Those are some serious thorns. I don't have those on mine.
My tree is about 8 Ft tall and about 5 years since transplanting and quite heavily pruned. I also have a feeling mine is a slightly different cultivar from the ones I normally see around, a local park has two fairly large mature trees of these that look a little different than mine.
I've heard that a lot of young citrus have thorns early on to protect them from grazers.
I was going to offer to send anyone some of the fruits but it seems mine have fallen off and the new small fruits are just forming, abut the size of peas now. it seemed before they carried fruit for most of the year, both my Mexican and Persian lime trees next door both have lots of fruit now
Post by pepperhead212 on May 8, 2019 23:11:15 GMT -5
I re-potted the small lime tree today; first time I had used the fabric pots, and was sort of surprised to find that the roots were smaller than when I had used plastic pots, in which some got very thick, and circled the pots. The soil had sort of lost its porosity, despite starting out very porous, with extra perlite added, to help with the drainage. Does perlite degrade? It seemed almost muddy; granted, it had been raining, and it was wet, but normally that would just drain through, and it would squeeze out, like a sponge, but not this time. This is probably why the plant had sort of slowed down, and didn't suddenly get new growth, this last time that I trimmed it severely. The other is about the same, though has gotten a little new growth.
Here's a photo showing what the roots looked like. They definitely didn't get as large as the many times I've re-potted these before. I used a larger fabric pot this time - around 10 gal. I'll have to put a label on this - I don't remember if it had been 3 or 4 years, since I re-potted, but it was the plant that told me to re-pot, not the time, really. Roots and soil from re-potting smaller. kaffir lime tree. by pepperhead212, on Flickr
pepperhead212 , I was curious so looked and found this, it tells why your roots are this way, supposedly a good thing! But I wonder why your tree didn't grow as fast as usual? I had never considered fabric pots before and have never seen them anywhere.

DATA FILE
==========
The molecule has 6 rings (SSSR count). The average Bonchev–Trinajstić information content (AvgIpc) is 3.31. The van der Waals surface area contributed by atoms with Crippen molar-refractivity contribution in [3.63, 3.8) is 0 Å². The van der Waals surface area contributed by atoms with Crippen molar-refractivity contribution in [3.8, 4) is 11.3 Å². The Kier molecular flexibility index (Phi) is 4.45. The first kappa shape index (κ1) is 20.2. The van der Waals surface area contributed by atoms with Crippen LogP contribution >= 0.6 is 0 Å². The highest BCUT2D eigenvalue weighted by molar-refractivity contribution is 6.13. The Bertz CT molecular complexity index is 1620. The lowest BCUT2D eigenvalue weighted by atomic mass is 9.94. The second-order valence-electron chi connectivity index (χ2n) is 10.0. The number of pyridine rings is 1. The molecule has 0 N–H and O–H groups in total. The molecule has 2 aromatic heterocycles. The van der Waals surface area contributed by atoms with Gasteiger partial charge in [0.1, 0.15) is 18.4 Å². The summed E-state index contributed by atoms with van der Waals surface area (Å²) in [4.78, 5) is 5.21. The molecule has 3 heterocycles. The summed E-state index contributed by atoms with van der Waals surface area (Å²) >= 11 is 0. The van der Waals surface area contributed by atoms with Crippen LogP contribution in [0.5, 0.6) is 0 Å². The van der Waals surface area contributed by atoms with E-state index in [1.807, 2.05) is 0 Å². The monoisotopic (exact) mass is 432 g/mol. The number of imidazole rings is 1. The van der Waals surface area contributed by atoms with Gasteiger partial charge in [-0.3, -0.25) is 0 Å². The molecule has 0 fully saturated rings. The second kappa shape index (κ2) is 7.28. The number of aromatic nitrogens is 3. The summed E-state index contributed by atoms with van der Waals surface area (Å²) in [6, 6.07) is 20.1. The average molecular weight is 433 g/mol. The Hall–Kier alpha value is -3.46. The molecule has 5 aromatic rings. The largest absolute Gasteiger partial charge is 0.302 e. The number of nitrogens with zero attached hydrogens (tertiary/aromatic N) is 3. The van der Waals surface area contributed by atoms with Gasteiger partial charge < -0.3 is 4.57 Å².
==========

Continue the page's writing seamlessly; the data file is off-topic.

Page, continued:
Post by pepperhead212 on May 9, 2019 19:00:48 GMT -5
Mumsey, I had heard about that "self pruning" aspect of the fabric pots, but I was dubious, as I usually am of things like that. But it seems to have worked as advertised! The plants grew well, until the end of the winter, so I figured they needed re-potting. I'm waiting to see if it starts growing, which they normally do fairly quickly after re-potting, until I re-pot the other plant. Usually, as soon as they are put outside in spring, there is new growth all over, but not this time, on these or the curry tree.
Post by pepperhead212 on Apr 23, 2021 23:07:23 GMT -5
Today, I re-potted that small kaffir lime tree - I thought it had been 3 years, until I saw this thread again, and found out it had been only 2 years. However, I could tell that all of these indoor plants needed re-potting, as they had the signs - dried out fast, and didn't really absorb as much when watered, plus they were dropping some leaves.
Today, even though it was 63° out there when I started working, I had to come back in and put a long sleeved shirt on - that wind just won't let up! I didn't finish my SIPs, due to the wind - would have blown the covers away, as I would be trying to cover them. Plus, making the soil mix would not have been easy, with the perlite and vermiculite blowing all over. I already had the mix made up for re-potting the kaffir lime trees, so I did the smaller one today. It was definitely rootbound, with some roots growing upwards, into the mulch. This soil mix I made with 2/3 peat, and 1/3 coir, plus some perlite, a little less vermiculite, some granular diatomaceous earth, some DE powder, for the upper few inches, plus some mycorrhizae powder, to inoculate it. The lime tree was put outside a couple of weeks ago, when I trimmed it considerably, brought indoors the last couple of nights, due to the cold, and I trimmed it even more. Looks a little scraggly, because I trimmed all the branches I had to, that were growing on top of each other. It will recover quickly, as always, and I had already seen several areas of new growth, triggered by the first trimming. The rootbound kaffir lime tree, showing the roots that had grown up, into the mulching medium. by pepperhead212, on Flickr